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More protection coming for commercial tenants

Hot on the heels of the Coronavirus Act 2020, which came into force on 25 March 2020, the government has announced more limitations on commercial landlords’ enforcement options to help tenants affected by the situation caused by COVID-19.

Having already limited a commercial landlord’s right of re-entry for non-payment of rent in the period up to 30 June 2020 (subject to extension), the government has now turned its attention to two other enforcement options available if a tenant is in arrears: the service of a statutory demand and Commercial Rent Arrears Recovery (“CRAR”).

On 23 April 2020, the Business Secretary, Alok Sharma, set out new measures aimed at encouraging landlords and tenants to work together to reach agreements on debt obligations.

Statutory demands threaten winding up proceedings if arrears in excess of £750 are not paid within 21 days.  Whilst this option was still available to landlords with arrears of rent or other sums under their tenant’s lease, the Companies Court had already, from 23 March 2020, adjourned all winding-up petitions for a minimum of three months.

The Business Secretary has announced a temporary ban to the use of statutory demands in the period from 1 March 2020 to 30 June 2020 and winding up petitions presented from Monday 27 April 2020, through to 30 June 2020, where a company cannot pay its bills due to coronavirus.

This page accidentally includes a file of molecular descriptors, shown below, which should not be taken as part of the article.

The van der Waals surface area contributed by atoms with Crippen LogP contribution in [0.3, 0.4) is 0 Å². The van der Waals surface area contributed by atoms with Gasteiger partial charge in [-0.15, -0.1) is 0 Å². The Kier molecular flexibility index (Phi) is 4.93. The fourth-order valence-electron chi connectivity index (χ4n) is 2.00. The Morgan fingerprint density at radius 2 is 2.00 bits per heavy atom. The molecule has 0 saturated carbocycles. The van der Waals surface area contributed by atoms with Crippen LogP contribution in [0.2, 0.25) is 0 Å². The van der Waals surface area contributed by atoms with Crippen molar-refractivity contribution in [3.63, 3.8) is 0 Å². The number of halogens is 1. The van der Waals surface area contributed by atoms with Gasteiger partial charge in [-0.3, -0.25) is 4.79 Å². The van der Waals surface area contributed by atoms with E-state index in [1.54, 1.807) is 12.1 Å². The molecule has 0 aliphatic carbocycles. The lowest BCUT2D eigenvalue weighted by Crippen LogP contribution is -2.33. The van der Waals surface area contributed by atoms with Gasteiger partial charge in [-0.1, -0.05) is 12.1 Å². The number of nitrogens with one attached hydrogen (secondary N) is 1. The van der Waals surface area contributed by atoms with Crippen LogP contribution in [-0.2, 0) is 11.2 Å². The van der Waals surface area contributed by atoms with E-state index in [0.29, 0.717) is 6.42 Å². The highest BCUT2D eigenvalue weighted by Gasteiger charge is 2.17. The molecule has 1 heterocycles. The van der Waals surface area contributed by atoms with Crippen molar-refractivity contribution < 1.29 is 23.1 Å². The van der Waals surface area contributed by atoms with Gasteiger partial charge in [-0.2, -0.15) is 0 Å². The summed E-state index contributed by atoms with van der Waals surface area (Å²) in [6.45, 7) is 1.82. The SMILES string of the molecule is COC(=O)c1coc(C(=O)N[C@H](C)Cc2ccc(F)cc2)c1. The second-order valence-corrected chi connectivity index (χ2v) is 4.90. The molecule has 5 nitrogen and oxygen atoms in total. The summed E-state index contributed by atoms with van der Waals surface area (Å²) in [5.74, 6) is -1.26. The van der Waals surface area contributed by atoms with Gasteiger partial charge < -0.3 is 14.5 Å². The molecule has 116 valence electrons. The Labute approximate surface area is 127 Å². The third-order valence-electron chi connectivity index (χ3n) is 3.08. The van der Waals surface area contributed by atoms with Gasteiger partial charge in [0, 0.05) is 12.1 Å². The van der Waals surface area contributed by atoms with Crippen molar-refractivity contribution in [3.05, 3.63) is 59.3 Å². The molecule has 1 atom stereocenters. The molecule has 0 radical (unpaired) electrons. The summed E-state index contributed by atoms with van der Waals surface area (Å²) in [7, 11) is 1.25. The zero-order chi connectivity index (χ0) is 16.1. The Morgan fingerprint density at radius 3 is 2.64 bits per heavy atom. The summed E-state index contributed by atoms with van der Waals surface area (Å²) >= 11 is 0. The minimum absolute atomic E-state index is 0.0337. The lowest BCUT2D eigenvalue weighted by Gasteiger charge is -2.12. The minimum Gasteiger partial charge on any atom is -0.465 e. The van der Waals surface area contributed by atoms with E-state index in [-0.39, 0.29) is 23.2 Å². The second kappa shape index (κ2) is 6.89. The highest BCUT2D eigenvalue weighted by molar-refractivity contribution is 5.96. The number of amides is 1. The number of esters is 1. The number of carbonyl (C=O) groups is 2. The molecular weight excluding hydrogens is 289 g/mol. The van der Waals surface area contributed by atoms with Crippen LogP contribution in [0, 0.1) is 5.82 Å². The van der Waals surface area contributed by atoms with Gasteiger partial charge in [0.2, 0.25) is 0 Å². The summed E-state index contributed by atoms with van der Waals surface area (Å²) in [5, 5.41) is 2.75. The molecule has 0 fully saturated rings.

These measures are to be included in the Corporate Insolvency and Governance Bill 2020.

Much will depend on the drafting of the new legislation but this may cover all winding-up petitions presented at the Court.  A company’s inability to pay its debts may be reviewed by the Court before the petition is issued, not when it is heard.  This may, therefore, cover non-landlord creditors, although the announcement only refers to commercial tenants.

Like the Coronavirus Act 2020, these measures are to be in force until 30 June 2020 but, again, they may be extended further.

CRAR is a statutory procedure that allows landlords of commercial premises to recover rent arrears by taking control of the tenant’s goods and selling them.  CRAR can only be used to recover principal rent and not insurance or service charges (or any other sums due under the lease, even if they are reserved as rent).  Generally, only landlords of commercial premises, where the tenant remains in occupation of those premises, can use CRAR.  Given the current lockdown, the practical operation of CRAR was already challenging.

Government is said to be laying secondary legislation preventing landlords using CRAR unless they are owed 90 days of unpaid rent.

Whilst these measures will no doubt be welcomed by tenants, smaller commercial landlords with debt to service are likely to take a different view.  However, some enforcement options have yet to be restricted, such as Court proceedings for breach of contract, utilising rent deposits, claims against guarantors and serving notice on sub-tenants under section 81 of the Tribunals, Courts and Enforcement Act 2007.


For further information or advice on what to do if you are a commercial tenant unable to comply with the terms of your commercial lease due to the COVID-19 pandemic, or you are a landlord with a defaulting commercial tenant, please contact Simon Hartley.


This briefing is for guidance purposes only. RadcliffesLeBrasseur LLP accepts no responsibility or liability whatsoever for any action taken or not taken in relation to this note and recommends that appropriate legal advice be taken having regard to a client's own particular circumstances.